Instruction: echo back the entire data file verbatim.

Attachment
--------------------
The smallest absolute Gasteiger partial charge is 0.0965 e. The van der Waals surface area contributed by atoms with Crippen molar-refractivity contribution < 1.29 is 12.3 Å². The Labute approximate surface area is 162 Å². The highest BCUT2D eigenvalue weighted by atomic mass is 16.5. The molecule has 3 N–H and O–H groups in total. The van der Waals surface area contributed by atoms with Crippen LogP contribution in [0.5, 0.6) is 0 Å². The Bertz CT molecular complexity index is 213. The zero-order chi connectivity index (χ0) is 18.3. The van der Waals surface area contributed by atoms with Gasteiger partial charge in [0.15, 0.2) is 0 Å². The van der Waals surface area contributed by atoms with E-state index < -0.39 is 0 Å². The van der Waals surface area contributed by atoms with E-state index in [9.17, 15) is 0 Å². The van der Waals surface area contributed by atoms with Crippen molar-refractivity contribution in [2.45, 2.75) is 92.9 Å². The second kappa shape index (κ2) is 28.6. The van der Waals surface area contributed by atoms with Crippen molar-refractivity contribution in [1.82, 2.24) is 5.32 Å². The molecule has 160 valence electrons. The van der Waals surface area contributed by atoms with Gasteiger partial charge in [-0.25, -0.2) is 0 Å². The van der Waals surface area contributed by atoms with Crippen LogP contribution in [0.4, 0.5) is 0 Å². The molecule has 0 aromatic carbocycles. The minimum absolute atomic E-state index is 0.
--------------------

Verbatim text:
The smallest absolute Gasteiger partial charge is 0.0965 e. The van der Waals surface area contributed by atoms with Crippen molar-refractivity contribution < 1.29 is 12.3 Å². The Labute approximate surface area is 162 Å². The highest BCUT2D eigenvalue weighted by atomic mass is 16.5. The molecule has 3 N–H and O–H groups in total. The van der Waals surface area contributed by atoms with Crippen LogP contribution in [0.5, 0.6) is 0 Å². The Bertz CT molecular complexity index is 213. The zero-order chi connectivity index (χ0) is 18.3. The van der Waals surface area contributed by atoms with Gasteiger partial charge in [0.15, 0.2) is 0 Å². The van der Waals surface area contributed by atoms with E-state index < -0.39 is 0 Å². The van der Waals surface area contributed by atoms with E-state index in [9.17, 15) is 0 Å². The van der Waals surface area contributed by atoms with Crippen molar-refractivity contribution in [2.45, 2.75) is 92.9 Å². The second kappa shape index (κ2) is 28.6. The van der Waals surface area contributed by atoms with Crippen molar-refractivity contribution in [1.82, 2.24) is 5.32 Å². The molecule has 160 valence electrons. The van der Waals surface area contributed by atoms with Gasteiger partial charge in [-0.25, -0.2) is 0 Å². The van der Waals surface area contributed by atoms with Crippen LogP contribution in [0.4, 0.5) is 0 Å². The molecule has 0 aromatic carbocycles. The minimum absolute atomic E-state index is 0.